I read on Twitter that non-traditional students (who obtain a PhD in their early forties or later) have less academic job prospects. Is that true? Asking for myself.
You give a very wide definition of "non-traditional". That complicates any answer, since every specific group will have its own issues. But for many such groups the problem will be obtaining the degree and having a career supporting advisor to help get them started, not the situation they are in.
At the moment jobs in academia (especially) are difficult to obtain in many places and some fields. That can change. An older person with a new PhD might have an advantage in some places and a disadvantage in others as the needs of different institutions are not the same. Being more mature can be an advantage, for example and life experience, itself, also.
While most folks start an academic career at around 30 or so, quite a lot later isn't necessarily limiting. Getting into a program can be difficult if you have lost contact with people who can predict your research (etc.) success.
But, in some ways it is immaterial. If you are already a 40 year old woman with two kids who wants to be an academic mathematician, changing your history isn't an option. You will need some support from various people to get in to a program and to maintain focus in the program, but if you can graduate with good research and a good and supportive advisor then you have a chance for success. (Basing the above on a real case).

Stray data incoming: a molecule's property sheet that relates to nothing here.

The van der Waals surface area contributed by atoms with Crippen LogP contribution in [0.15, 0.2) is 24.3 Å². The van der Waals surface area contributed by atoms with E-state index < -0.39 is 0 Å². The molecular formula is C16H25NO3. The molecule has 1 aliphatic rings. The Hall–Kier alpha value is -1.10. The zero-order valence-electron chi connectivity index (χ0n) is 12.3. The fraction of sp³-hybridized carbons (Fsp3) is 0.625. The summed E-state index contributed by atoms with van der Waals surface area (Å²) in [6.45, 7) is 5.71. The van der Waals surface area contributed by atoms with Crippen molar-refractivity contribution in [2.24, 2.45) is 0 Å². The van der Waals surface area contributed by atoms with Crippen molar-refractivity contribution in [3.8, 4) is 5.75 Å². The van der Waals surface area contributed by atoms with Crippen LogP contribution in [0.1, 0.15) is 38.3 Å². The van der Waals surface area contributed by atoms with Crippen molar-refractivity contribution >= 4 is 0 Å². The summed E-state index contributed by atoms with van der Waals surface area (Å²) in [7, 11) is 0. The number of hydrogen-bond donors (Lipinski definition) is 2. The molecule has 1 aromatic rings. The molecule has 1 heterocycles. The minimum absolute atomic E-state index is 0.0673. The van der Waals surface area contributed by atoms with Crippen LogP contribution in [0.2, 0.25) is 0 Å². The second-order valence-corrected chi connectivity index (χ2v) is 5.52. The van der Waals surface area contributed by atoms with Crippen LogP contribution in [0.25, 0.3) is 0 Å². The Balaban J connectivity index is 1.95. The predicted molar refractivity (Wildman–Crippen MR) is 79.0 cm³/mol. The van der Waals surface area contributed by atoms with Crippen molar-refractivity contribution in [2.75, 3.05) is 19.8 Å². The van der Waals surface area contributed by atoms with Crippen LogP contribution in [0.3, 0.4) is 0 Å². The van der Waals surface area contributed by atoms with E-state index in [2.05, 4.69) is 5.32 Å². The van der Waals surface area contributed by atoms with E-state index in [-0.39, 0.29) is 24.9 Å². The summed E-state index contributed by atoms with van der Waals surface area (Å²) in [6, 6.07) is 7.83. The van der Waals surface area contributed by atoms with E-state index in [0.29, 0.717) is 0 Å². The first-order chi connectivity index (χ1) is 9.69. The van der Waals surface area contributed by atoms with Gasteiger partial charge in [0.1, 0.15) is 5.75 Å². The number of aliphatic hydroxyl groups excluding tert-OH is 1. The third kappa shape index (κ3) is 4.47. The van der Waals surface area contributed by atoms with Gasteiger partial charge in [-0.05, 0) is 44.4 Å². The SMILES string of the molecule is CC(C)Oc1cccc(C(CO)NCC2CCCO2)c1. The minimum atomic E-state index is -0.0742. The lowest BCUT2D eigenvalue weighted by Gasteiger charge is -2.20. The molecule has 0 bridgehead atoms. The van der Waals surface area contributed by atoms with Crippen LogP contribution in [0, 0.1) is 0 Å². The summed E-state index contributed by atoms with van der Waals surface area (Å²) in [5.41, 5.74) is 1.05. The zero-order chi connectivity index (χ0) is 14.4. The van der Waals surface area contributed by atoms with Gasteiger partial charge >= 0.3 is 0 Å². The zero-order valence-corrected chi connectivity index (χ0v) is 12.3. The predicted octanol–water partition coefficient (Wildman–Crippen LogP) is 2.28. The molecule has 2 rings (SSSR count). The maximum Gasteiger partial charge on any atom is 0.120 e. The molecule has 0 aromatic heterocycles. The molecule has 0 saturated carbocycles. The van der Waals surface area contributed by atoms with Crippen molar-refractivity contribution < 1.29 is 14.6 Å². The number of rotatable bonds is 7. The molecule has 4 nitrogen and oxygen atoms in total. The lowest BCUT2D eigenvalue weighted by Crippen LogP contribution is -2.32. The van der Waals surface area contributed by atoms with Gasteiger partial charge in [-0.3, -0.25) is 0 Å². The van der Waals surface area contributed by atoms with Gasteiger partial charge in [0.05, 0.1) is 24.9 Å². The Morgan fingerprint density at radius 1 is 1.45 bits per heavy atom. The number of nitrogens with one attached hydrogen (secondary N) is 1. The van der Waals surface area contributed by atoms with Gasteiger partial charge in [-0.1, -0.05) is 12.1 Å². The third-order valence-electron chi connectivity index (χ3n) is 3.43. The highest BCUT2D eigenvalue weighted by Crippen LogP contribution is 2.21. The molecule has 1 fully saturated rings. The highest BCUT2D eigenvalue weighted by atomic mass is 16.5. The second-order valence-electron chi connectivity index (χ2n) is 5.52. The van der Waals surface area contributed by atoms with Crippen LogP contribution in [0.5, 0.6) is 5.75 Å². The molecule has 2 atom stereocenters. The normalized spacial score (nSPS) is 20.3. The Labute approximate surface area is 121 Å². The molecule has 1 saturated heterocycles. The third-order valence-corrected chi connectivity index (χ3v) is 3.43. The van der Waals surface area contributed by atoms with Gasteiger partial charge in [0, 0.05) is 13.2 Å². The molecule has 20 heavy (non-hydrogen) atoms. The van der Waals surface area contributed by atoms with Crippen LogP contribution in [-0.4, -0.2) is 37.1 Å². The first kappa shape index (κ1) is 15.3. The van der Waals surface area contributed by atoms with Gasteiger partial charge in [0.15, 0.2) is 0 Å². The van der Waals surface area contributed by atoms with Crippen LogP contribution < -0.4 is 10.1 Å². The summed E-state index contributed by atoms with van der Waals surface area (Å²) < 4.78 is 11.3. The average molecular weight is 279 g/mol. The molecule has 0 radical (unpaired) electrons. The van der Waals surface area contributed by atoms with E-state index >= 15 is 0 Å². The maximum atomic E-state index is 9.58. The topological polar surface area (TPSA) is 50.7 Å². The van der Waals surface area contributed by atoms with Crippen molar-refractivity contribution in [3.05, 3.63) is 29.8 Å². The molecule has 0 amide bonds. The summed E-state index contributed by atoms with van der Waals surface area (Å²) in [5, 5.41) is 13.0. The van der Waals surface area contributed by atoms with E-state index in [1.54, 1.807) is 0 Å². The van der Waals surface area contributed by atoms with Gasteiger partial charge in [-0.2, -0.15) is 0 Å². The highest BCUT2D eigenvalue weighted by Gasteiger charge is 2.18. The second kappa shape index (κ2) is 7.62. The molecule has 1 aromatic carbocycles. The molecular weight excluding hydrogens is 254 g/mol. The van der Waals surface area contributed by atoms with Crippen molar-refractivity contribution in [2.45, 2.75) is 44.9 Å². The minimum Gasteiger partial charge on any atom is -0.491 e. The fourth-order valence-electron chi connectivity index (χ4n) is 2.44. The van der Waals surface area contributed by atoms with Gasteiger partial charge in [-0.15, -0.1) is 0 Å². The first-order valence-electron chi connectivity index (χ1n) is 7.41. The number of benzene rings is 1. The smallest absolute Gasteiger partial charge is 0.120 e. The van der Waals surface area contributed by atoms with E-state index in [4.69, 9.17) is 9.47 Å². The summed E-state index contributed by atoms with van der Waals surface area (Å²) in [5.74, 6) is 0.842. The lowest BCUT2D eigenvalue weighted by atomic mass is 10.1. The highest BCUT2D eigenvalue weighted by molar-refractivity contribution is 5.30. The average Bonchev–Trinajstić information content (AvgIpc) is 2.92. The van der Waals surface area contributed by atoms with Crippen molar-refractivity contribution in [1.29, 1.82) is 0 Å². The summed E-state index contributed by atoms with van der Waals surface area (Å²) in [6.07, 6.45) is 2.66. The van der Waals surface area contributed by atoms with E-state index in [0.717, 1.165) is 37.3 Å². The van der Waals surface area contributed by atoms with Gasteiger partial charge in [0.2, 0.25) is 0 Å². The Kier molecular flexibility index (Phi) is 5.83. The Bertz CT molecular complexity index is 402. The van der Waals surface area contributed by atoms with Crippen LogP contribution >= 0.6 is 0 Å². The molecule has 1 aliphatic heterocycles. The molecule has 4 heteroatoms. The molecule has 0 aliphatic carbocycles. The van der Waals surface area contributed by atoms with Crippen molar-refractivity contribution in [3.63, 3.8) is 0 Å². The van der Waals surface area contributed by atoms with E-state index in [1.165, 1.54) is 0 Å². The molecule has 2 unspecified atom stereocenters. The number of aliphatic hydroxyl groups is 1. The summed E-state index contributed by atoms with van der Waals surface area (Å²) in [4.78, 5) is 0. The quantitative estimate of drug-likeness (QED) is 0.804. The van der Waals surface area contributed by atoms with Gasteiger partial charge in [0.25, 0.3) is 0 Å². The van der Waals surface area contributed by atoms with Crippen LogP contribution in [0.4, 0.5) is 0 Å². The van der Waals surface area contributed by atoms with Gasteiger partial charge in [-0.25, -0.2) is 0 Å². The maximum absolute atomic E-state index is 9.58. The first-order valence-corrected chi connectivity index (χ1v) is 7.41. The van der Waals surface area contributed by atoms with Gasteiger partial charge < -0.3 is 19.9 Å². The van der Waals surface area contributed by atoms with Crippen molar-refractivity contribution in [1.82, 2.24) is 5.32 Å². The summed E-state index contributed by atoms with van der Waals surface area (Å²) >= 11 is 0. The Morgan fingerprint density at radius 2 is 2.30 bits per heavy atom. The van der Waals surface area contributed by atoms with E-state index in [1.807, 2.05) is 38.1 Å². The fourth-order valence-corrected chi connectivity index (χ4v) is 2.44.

In some places discrimination might be illegal, and in academia many people would disapprove of such things, though it can exist.
But, if you have a goal, then do what you need to do to achieve it. There is little worse than wasting your only life doing things that are sub-optimal by your own standards. And, there is more to life than a job in any case.
And, twitter probably isn't the best source of reliable information.